Until Sunday, Dallas Braden was best known for a rather silly spat he had last month with Alex Rodriguez and a follow-up challenge to fight the New York Yankees third baseman. Now, history will remember him for far different reasons. Braden threw the 19th perfect game in modern baseball history on Sunday, retiring all 27 Tampa Bay Rays he faced as the Oakland A's beat the Rays 4-0. That the feat came on Mother's Day in America was bittersweet for Braden, who lost his mother to skin cancer when he was a high school senior. His grandmother, Peggy Lindsey, was at the game.
"It hasn't been a joyous day for me in a while," said Braden. The perfect game was the second in two years in Major League Baseball. Mark Buehrle of the Chicago White Sox threw one last year - also against the Rays. It was the first perfect game for the A's since Jim "Catfish" Hunter, the Hall of Famer, pitched one in 1968. Braden made a name for himself earlier this season, not for his pitching, but for his squabble with Rodriguez. In a game in Oakland on April 22, Braden became incensed that Rodriguez cut across the pitcher's mound after returning to first on a foul ball.
That represented a breach of baseball etiquette, but Braden's reaction seemed oversized. As recently as last week, Braden brought up the incident again in the media and essentially challenged Rodriguez to a fight. Rodriguez dismissed his bravado and suggested the young pitcher was merely seeking attention. But on Sunday, Braden did not need any histrionics; his pitching told the story. The Rays never really threatened Braden's feat; the closest they came to a base hit came in the first at-bat of the game when Jason Bartlett, the Tampa Bay shortstop, hit a hard liner to third. Braden was mobbed by teammates after the final out and was somewhat lost for words. "Pretty cool," Braden told reporters. "I don't know what to think about it just yet. There's definitely a select group. I'd like to have a career more than today."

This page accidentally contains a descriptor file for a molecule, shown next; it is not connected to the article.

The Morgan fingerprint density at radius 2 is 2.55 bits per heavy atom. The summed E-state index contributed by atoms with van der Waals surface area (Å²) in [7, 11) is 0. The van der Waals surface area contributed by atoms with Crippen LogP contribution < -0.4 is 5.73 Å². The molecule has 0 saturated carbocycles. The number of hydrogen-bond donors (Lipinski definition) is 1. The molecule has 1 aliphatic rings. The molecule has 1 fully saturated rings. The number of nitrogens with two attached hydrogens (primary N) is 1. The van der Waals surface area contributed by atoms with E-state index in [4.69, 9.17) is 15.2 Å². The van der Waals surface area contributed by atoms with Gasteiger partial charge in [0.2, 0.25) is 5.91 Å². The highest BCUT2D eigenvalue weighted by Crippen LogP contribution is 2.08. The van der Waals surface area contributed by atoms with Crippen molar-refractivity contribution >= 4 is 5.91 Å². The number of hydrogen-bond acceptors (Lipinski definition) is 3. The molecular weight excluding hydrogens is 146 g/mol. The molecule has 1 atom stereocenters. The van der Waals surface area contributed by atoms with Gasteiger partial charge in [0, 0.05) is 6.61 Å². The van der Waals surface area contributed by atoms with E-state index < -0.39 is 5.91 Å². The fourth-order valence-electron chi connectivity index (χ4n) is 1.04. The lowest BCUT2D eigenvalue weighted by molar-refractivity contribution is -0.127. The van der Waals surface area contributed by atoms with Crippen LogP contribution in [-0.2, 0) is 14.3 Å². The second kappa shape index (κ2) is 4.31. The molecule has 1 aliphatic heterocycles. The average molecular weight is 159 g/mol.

Some 3,000 miles away in Boston readying for a game against the Red Sox, even Rodriguez was impressed and struck a conciliatory tone. "I've learned in my career that it's always better to be remembered for some of the good things you do on the field," said Rodriguez, "and good for him." firstname.lastname@example.org